SIPP provider Curtis Banks eyes up further acquisition growth following boom from latest purchase

Curtis Banks are a company who provide full Self Invested Personal Pension Schemes (SIPP) and Small Self Administered Pension Schemes (SSAS); they have over £12bn of assets under administration and have been involved with SSAS and SIPP’s since 1977 and 1995 respectively.
The firm has revealed they have spare capital of £9m and wish to invest this into opportunities with small to medium-sized SIPP providers, ideally consisting of 5,000 – 6,000 SIPPs.
However, if required, further capital could be raised from ‘creditors and the markets’, according to the firm’s chief executive officer, Rupert Curtis.
Following this, Mr. Curtis states, ”We are looking more actively now. After a year of considerable growth, we have re-activated looking around and we think there will be more opportunities in the future.”
Regarding the purchase of new firms, the firm has expressed a lack of interest in “poor quality books”.
Curtis Banks, who realise the advantages of mergers and acquisitions in the future of their firm, are not alone in this strategy. In the same market, Talbot & Muir said it was looking to fill the ‘vacuum left behind’ by rivals, as a result of competition allowing the similarly stated ‘bad books’ onto their system.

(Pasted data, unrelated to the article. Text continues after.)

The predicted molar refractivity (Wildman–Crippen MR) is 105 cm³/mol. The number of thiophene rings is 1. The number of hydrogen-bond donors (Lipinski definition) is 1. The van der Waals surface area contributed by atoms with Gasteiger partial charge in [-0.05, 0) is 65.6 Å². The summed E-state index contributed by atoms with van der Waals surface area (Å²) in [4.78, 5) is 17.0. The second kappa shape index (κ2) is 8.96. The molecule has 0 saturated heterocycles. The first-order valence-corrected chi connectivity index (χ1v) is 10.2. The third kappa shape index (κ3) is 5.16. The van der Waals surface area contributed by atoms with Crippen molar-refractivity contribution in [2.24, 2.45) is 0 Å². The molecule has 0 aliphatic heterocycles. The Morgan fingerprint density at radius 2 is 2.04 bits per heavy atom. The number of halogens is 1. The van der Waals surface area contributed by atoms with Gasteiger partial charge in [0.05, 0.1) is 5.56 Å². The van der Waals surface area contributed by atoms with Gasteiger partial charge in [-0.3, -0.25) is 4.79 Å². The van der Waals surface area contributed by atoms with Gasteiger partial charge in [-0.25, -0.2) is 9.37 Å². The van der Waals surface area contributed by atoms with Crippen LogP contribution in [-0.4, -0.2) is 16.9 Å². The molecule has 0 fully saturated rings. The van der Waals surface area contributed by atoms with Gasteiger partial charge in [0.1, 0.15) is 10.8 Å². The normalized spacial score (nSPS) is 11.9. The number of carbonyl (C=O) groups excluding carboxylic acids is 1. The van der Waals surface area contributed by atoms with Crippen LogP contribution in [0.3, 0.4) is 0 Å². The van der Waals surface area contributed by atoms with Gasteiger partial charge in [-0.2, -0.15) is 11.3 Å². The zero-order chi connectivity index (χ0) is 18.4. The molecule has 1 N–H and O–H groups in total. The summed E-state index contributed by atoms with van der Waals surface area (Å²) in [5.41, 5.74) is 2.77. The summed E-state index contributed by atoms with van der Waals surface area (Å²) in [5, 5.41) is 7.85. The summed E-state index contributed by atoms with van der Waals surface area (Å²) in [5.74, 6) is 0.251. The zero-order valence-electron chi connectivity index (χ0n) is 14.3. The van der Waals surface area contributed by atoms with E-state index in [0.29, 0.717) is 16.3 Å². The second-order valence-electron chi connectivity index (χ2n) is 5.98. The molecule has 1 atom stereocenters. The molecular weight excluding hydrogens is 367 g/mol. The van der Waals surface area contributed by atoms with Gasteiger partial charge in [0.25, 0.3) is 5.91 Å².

Talbot & Muir’s founder and director, Brian Talbot, said there are more consolidations likely in the marketplace, alongside failures in the marketplace, as a result of investments in ‘toxic’ assets, which will come back to haunt rivals.
In the conversation of SIPP consolidations, there has been some activity; Embark bought Rowanmoor, Dentons acquired Sippchoice – but in summary, Defaqto insight analyst Andrew Duthie states that last year, SIPP consolidation had not occurred.
Furthermore, Duthie goes on to state that Engage data shows as of 1 September 2017 the number of providers in the market was 85, whilst on the same date in 2015 and 2016, it was 82.
This may point to the fact that the market has grown, not contracted, somewhat a testament to a reduction of consolidations.
Along the lines of SIPP packages and their respective providers, Curtis Banks itself houses various brands of SIPP’s, however, the firm is said to be in the process of streamlining services offered, altering the prices and terms.
The streamlined SIPP is due to launch in the second half of this year.
In its annual results released today, Curtis Banks posted a profit of £10.7m, alongside an increase in operating revenue of £43.6m.
In reference to previous acquisitions, the firm states that its 2016 acquisition of a rival, Suffolk Life had contributed £12m to last years annual report, with an underlying organic growth of 8.6%. There had been a considerable majority of business from pension transfers, accounting for 15% of the Suffolk life contribution of 2016 stated previously. This has been apparent as a result of customers looking to consolidate their pensions, states firm, Curtis Banks.